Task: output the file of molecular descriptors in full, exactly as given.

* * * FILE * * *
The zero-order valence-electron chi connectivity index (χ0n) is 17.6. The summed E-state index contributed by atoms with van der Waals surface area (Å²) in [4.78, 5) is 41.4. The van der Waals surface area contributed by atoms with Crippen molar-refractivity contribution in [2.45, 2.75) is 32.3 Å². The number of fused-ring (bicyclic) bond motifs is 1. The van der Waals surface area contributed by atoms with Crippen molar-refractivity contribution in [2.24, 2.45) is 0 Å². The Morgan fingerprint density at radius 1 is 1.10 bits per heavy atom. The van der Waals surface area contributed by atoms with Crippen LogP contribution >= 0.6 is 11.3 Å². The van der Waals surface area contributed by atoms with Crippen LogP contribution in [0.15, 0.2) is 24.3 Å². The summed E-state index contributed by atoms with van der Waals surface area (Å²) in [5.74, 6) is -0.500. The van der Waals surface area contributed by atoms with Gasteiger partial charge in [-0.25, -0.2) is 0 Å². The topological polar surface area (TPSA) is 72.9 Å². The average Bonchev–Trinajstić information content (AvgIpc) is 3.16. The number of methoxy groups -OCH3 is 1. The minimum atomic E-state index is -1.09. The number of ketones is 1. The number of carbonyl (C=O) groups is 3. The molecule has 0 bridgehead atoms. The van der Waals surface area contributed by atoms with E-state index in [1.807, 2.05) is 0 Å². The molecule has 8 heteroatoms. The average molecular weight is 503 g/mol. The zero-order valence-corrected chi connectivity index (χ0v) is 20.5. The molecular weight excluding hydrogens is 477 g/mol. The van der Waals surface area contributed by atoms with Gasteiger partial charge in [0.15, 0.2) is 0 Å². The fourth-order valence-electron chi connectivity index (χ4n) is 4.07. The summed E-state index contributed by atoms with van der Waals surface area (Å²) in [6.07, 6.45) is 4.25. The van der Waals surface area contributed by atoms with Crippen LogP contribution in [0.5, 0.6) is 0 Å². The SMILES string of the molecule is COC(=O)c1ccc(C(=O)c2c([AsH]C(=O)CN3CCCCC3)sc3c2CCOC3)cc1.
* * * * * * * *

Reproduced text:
The zero-order valence-electron chi connectivity index (χ0n) is 17.6. The summed E-state index contributed by atoms with van der Waals surface area (Å²) in [4.78, 5) is 41.4. The van der Waals surface area contributed by atoms with Crippen molar-refractivity contribution in [2.45, 2.75) is 32.3 Å². The number of fused-ring (bicyclic) bond motifs is 1. The van der Waals surface area contributed by atoms with Crippen molar-refractivity contribution in [2.24, 2.45) is 0 Å². The Morgan fingerprint density at radius 1 is 1.10 bits per heavy atom. The van der Waals surface area contributed by atoms with Crippen LogP contribution >= 0.6 is 11.3 Å². The van der Waals surface area contributed by atoms with Crippen LogP contribution in [0.15, 0.2) is 24.3 Å². The summed E-state index contributed by atoms with van der Waals surface area (Å²) in [5.74, 6) is -0.500. The van der Waals surface area contributed by atoms with Gasteiger partial charge in [-0.25, -0.2) is 0 Å². The topological polar surface area (TPSA) is 72.9 Å². The average Bonchev–Trinajstić information content (AvgIpc) is 3.16. The number of methoxy groups -OCH3 is 1. The minimum atomic E-state index is -1.09. The number of ketones is 1. The number of carbonyl (C=O) groups is 3. The molecule has 0 bridgehead atoms. The van der Waals surface area contributed by atoms with E-state index in [1.807, 2.05) is 0 Å². The molecule has 8 heteroatoms. The average molecular weight is 503 g/mol. The zero-order valence-corrected chi connectivity index (χ0v) is 20.5. The molecular weight excluding hydrogens is 477 g/mol. The van der Waals surface area contributed by atoms with Gasteiger partial charge in [0.15, 0.2) is 0 Å². The fourth-order valence-electron chi connectivity index (χ4n) is 4.07. The summed E-state index contributed by atoms with van der Waals surface area (Å²) in [6.07, 6.45) is 4.25. The van der Waals surface area contributed by atoms with Crippen LogP contribution in [0.5, 0.6) is 0 Å². The SMILES string of the molecule is COC(=O)c1ccc(C(=O)c2c([AsH]C(=O)CN3CCCCC3)sc3c2CCOC3)cc1.